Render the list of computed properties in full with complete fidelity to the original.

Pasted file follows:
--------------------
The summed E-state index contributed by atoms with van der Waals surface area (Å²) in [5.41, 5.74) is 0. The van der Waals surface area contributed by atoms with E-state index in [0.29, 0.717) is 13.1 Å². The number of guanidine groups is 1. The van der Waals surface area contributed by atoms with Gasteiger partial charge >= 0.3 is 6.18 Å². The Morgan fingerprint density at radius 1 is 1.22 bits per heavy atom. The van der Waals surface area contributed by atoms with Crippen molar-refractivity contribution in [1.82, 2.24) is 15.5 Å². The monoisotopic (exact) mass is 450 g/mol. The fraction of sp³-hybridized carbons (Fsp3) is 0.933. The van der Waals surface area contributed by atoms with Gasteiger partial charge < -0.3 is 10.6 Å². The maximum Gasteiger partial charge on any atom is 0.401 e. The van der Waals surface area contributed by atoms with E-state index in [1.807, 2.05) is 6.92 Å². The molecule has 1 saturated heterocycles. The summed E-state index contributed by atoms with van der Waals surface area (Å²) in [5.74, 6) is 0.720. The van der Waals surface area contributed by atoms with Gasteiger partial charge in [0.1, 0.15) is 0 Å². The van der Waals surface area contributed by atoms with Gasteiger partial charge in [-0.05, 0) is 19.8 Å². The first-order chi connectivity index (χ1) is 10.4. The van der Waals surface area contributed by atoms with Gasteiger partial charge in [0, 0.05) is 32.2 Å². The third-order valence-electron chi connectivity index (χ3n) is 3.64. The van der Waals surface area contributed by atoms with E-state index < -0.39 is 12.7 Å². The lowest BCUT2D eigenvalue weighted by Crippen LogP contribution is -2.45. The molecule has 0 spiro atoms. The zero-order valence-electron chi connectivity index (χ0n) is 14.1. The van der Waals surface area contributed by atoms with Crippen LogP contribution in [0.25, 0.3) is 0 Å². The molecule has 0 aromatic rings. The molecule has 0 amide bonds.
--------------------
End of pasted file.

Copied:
The summed E-state index contributed by atoms with van der Waals surface area (Å²) in [5.41, 5.74) is 0. The van der Waals surface area contributed by atoms with E-state index in [0.29, 0.717) is 13.1 Å². The number of guanidine groups is 1. The van der Waals surface area contributed by atoms with Gasteiger partial charge >= 0.3 is 6.18 Å². The Morgan fingerprint density at radius 1 is 1.22 bits per heavy atom. The van der Waals surface area contributed by atoms with Crippen molar-refractivity contribution in [1.82, 2.24) is 15.5 Å². The monoisotopic (exact) mass is 450 g/mol. The fraction of sp³-hybridized carbons (Fsp3) is 0.933. The van der Waals surface area contributed by atoms with Gasteiger partial charge < -0.3 is 10.6 Å². The maximum Gasteiger partial charge on any atom is 0.401 e. The van der Waals surface area contributed by atoms with E-state index in [1.807, 2.05) is 6.92 Å². The molecule has 1 saturated heterocycles. The summed E-state index contributed by atoms with van der Waals surface area (Å²) in [5.74, 6) is 0.720. The van der Waals surface area contributed by atoms with Gasteiger partial charge in [0.1, 0.15) is 0 Å². The van der Waals surface area contributed by atoms with Gasteiger partial charge in [-0.05, 0) is 19.8 Å². The first-order chi connectivity index (χ1) is 10.4. The van der Waals surface area contributed by atoms with Gasteiger partial charge in [0, 0.05) is 32.2 Å². The third-order valence-electron chi connectivity index (χ3n) is 3.64. The van der Waals surface area contributed by atoms with E-state index < -0.39 is 12.7 Å². The lowest BCUT2D eigenvalue weighted by Crippen LogP contribution is -2.45. The molecule has 0 spiro atoms. The zero-order valence-electron chi connectivity index (χ0n) is 14.1. The van der Waals surface area contributed by atoms with Crippen LogP contribution in [0.25, 0.3) is 0 Å². The molecule has 0 aromatic rings. The molecule has 0 amide bonds.